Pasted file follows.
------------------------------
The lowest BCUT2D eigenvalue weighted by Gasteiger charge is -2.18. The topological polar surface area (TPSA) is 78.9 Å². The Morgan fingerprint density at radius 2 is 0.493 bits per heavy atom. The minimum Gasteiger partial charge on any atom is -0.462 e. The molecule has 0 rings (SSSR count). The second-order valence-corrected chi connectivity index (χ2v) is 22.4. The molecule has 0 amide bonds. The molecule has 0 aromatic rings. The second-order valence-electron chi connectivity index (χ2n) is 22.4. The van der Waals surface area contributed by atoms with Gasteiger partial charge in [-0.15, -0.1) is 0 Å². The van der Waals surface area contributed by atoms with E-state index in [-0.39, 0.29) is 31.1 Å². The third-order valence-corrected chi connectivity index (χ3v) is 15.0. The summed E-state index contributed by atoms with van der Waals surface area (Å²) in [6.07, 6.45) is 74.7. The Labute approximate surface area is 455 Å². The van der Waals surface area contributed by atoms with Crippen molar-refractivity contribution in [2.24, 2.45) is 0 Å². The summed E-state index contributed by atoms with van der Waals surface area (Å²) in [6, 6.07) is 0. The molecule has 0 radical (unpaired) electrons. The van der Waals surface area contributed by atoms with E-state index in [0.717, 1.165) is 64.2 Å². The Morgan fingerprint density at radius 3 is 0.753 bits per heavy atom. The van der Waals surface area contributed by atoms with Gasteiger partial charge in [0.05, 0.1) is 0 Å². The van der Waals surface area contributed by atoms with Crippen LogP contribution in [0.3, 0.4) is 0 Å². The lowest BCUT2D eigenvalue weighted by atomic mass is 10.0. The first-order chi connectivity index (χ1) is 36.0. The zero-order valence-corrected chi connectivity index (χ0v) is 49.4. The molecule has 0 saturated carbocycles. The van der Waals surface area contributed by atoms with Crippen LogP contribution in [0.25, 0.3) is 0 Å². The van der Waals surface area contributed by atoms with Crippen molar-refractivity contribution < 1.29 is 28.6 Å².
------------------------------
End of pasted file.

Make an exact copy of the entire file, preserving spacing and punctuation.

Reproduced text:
The lowest BCUT2D eigenvalue weighted by Gasteiger charge is -2.18. The topological polar surface area (TPSA) is 78.9 Å². The Morgan fingerprint density at radius 2 is 0.493 bits per heavy atom. The minimum Gasteiger partial charge on any atom is -0.462 e. The molecule has 0 rings (SSSR count). The second-order valence-corrected chi connectivity index (χ2v) is 22.4. The molecule has 0 amide bonds. The molecule has 0 aromatic rings. The second-order valence-electron chi connectivity index (χ2n) is 22.4. The van der Waals surface area contributed by atoms with Gasteiger partial charge in [-0.15, -0.1) is 0 Å². The van der Waals surface area contributed by atoms with E-state index in [-0.39, 0.29) is 31.1 Å². The third-order valence-corrected chi connectivity index (χ3v) is 15.0. The summed E-state index contributed by atoms with van der Waals surface area (Å²) in [6.07, 6.45) is 74.7. The Labute approximate surface area is 455 Å². The van der Waals surface area contributed by atoms with Crippen molar-refractivity contribution in [2.24, 2.45) is 0 Å². The summed E-state index contributed by atoms with van der Waals surface area (Å²) in [6, 6.07) is 0. The molecule has 0 radical (unpaired) electrons. The van der Waals surface area contributed by atoms with E-state index in [0.717, 1.165) is 64.2 Å². The Morgan fingerprint density at radius 3 is 0.753 bits per heavy atom. The van der Waals surface area contributed by atoms with Gasteiger partial charge in [0.05, 0.1) is 0 Å². The van der Waals surface area contributed by atoms with Crippen LogP contribution in [0.3, 0.4) is 0 Å². The lowest BCUT2D eigenvalue weighted by atomic mass is 10.0. The first-order chi connectivity index (χ1) is 36.0. The zero-order valence-corrected chi connectivity index (χ0v) is 49.4. The molecule has 0 saturated carbocycles. The van der Waals surface area contributed by atoms with Crippen LogP contribution in [0.25, 0.3) is 0 Å². The van der Waals surface area contributed by atoms with Crippen molar-refractivity contribution < 1.29 is 28.6 Å².